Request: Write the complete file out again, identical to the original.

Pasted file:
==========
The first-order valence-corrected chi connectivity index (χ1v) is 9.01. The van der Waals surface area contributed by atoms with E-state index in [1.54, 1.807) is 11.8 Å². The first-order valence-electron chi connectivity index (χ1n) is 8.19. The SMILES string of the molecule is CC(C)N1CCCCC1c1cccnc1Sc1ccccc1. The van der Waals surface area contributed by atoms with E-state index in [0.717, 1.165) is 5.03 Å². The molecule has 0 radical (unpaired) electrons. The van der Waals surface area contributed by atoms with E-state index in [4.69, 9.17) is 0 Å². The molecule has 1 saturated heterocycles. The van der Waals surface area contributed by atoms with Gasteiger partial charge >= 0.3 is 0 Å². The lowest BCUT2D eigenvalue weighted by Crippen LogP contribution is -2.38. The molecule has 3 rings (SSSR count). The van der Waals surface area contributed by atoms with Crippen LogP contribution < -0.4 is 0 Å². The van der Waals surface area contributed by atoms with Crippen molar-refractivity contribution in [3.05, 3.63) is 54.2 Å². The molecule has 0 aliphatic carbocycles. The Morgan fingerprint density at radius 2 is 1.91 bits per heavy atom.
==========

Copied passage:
The first-order valence-corrected chi connectivity index (χ1v) is 9.01. The van der Waals surface area contributed by atoms with E-state index in [1.54, 1.807) is 11.8 Å². The first-order valence-electron chi connectivity index (χ1n) is 8.19. The SMILES string of the molecule is CC(C)N1CCCCC1c1cccnc1Sc1ccccc1. The van der Waals surface area contributed by atoms with E-state index in [0.717, 1.165) is 5.03 Å². The molecule has 0 radical (unpaired) electrons. The van der Waals surface area contributed by atoms with E-state index in [4.69, 9.17) is 0 Å². The molecule has 1 saturated heterocycles. The van der Waals surface area contributed by atoms with Gasteiger partial charge >= 0.3 is 0 Å². The lowest BCUT2D eigenvalue weighted by Crippen LogP contribution is -2.38. The molecule has 3 rings (SSSR count). The van der Waals surface area contributed by atoms with Crippen LogP contribution < -0.4 is 0 Å². The van der Waals surface area contributed by atoms with Crippen molar-refractivity contribution in [3.05, 3.63) is 54.2 Å². The molecule has 0 aliphatic carbocycles. The Morgan fingerprint density at radius 2 is 1.91 bits per heavy atom.